I have always loved books. From the tattered copy of Wizard of Oz my mom used to read to me, to crisp textbooks in college, from guilty pleasures like the Sweet Potato Queens to challenging fare like James Joyce, from prose to poetry, from autobiography to the wildest works of fantasy. I love books, I love stories. I love turning pages. I love the creak of the binding when you crack a book open right to the center. I love the feel of the paper, I love the words rushing by, I love the weight of a book in my bag, I love the smell a book carries. I love reading.
From the very first day I realized I could stare at a page full of letters and work meanings out of them, I have been hooked. I carried a copy of the first book I ever learned to read ("See Spot. See Spot run....") around with me until it literally feel apart, then my mom stitched it back together for me and then I carried it around some more until it practically disintegrated. There were two things I consistently got in trouble for as a child. One of them was my tone of voice (I have always had a penchant for too much snark) and the other was reading when I wasn't supposed to be. Reading at the dinner table. Reading instead of practicing the piano. Reading while I waited for mom to pick me up from school instead of "socializing" with the other kids. Hiding in the bathroom with a book when I was supposed to be doing chores. Other kids got rewards and incentives for reading. My parents were trying to figure out ways to get me to lay down my books long enough to actually live my life. What can I say? I was hooked. Still am.
But it wasn't until I lived with Lori that I really learned how to really read a book. Lori and I lived together during my second year out of college. I was working, I was through with school, and I was high on the freedom of reading purely for pleasure again. And for the first time, I was friends with someone who was just as much of a bibliophile as I was. Lori and I would sit side by side on barstools at the kitchen counter, books propped up against the window pane, sunlight streaming across the pages, and read through our lunch breaks. I would step into the kitchen in the morning to find Lori, a bowl of cereal, and a book. Evenings meant an episode of a TV show or movie and then curling into blankets on the couch for more reading. We traded old favorites and discovered new loves in literature together. And we talked. And talked. And talked. About the books we were reading.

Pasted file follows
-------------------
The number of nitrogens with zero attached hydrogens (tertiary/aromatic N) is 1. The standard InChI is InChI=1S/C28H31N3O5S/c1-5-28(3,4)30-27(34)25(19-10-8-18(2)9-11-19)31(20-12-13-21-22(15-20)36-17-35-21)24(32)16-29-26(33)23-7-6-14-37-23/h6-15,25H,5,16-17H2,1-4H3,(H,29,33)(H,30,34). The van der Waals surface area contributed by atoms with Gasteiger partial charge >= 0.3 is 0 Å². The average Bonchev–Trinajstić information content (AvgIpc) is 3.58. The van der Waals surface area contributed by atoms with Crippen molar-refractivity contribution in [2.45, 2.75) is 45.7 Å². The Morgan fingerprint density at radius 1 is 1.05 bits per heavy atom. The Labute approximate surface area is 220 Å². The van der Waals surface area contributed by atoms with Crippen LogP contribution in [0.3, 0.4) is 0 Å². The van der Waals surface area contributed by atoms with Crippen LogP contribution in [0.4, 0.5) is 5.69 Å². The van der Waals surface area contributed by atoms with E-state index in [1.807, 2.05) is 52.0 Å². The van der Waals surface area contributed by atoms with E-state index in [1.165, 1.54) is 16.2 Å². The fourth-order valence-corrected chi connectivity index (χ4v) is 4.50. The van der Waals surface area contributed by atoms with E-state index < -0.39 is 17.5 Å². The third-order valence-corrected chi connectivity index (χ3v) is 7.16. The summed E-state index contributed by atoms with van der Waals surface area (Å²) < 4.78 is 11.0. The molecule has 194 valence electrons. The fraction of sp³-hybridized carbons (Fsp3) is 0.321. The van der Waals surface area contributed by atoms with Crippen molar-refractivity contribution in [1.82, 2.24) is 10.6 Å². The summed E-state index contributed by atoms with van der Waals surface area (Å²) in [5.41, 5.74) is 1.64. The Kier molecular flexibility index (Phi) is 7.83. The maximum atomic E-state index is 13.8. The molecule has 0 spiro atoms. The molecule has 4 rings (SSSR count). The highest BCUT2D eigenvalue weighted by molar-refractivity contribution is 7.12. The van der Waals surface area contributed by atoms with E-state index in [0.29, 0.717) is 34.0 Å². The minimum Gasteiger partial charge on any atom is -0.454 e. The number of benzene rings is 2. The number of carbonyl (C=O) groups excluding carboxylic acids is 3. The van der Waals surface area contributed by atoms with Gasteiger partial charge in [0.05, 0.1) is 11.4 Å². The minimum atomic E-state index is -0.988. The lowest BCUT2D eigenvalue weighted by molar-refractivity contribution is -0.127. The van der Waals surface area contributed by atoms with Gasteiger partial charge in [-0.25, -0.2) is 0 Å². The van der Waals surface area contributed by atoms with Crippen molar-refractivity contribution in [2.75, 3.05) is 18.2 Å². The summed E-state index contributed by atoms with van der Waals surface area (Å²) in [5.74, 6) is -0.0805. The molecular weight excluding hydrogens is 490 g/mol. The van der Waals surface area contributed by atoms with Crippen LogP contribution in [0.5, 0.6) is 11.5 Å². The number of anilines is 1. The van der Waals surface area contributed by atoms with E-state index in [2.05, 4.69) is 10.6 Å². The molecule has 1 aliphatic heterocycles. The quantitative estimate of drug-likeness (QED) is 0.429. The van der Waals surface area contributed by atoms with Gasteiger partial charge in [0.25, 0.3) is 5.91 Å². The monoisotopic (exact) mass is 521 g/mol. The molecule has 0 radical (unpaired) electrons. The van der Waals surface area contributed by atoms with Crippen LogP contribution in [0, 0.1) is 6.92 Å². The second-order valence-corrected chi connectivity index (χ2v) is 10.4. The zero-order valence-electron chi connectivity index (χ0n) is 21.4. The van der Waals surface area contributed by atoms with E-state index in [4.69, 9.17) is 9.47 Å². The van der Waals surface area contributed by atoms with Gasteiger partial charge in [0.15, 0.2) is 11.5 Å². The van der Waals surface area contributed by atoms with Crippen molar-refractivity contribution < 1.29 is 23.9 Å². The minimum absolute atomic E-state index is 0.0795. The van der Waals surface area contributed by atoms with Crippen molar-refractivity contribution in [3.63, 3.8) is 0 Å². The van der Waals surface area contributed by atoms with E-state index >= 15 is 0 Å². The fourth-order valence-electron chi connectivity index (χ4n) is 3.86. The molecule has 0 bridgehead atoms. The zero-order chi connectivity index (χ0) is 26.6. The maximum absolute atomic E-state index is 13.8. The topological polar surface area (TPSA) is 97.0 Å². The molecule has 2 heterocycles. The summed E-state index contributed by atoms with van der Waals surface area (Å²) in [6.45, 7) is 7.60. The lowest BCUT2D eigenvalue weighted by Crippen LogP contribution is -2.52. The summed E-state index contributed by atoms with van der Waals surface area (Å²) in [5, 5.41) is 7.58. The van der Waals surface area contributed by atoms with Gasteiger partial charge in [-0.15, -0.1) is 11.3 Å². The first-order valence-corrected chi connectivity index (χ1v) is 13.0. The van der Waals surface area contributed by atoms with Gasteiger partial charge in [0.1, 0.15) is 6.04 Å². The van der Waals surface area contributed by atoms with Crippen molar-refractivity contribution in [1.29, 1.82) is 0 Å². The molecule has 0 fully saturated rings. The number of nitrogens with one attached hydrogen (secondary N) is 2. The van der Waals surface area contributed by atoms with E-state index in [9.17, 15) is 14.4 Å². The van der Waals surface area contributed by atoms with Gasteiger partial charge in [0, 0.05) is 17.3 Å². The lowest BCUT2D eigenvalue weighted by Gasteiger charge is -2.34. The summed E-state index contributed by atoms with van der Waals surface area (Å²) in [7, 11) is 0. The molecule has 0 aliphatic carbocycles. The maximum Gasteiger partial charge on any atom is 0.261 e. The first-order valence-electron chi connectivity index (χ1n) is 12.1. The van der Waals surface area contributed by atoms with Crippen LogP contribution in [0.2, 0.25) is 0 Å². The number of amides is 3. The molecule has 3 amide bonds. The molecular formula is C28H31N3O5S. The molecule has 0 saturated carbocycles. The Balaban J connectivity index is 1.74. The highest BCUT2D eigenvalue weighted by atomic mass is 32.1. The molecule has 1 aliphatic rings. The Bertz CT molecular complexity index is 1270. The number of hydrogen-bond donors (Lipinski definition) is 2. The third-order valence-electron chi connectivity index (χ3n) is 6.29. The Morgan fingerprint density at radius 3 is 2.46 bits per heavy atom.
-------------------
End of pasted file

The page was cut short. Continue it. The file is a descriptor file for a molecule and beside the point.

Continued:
At some point, I realized that my way of reading was very different from Lori's. I usually whizzed through a book quickly, hungrily. When I read a book, I was a little bit like a sponge sitting on the ocean floor. I let everything sort of wash in and over and through me. I absorbed the entire book as it moved past me. If there was anything that stuck in my fibers, I digested it and it became part of me. But I wasn't exactly conscious of the process and I used little selection, no discernment. I just sort of let the book happen to me, then moved on to the next one.
Lori, on the other hand, read slowly and carefully. Precisely. She had a way of taking a book in and holding it- all of its pieces together and in place- and distilling it down to its essence. She paid attention to nuance. She analyzed sentence structures. She took concepts the author vaguely alluded to and fleshed them out into existence. And she did it all with an effortless grace and obvious enjoyment, not like she was plodding through an assignment. Gradually, my book-talks with Lori began to shape the way I read. I found myself digging deeper into the books I read, stretching my capacity for experiencing them, developing my understanding and my skill.
It's something that every English teacher I ever had was probably trying desperately to teach me, I'm sure. But it only hit home when I got to watch someone else do it over and over again, day in and day out. It has exponentially increased my already voracious love of books. And I like to think it's made me a better reader and, hopefully, a better writer as well.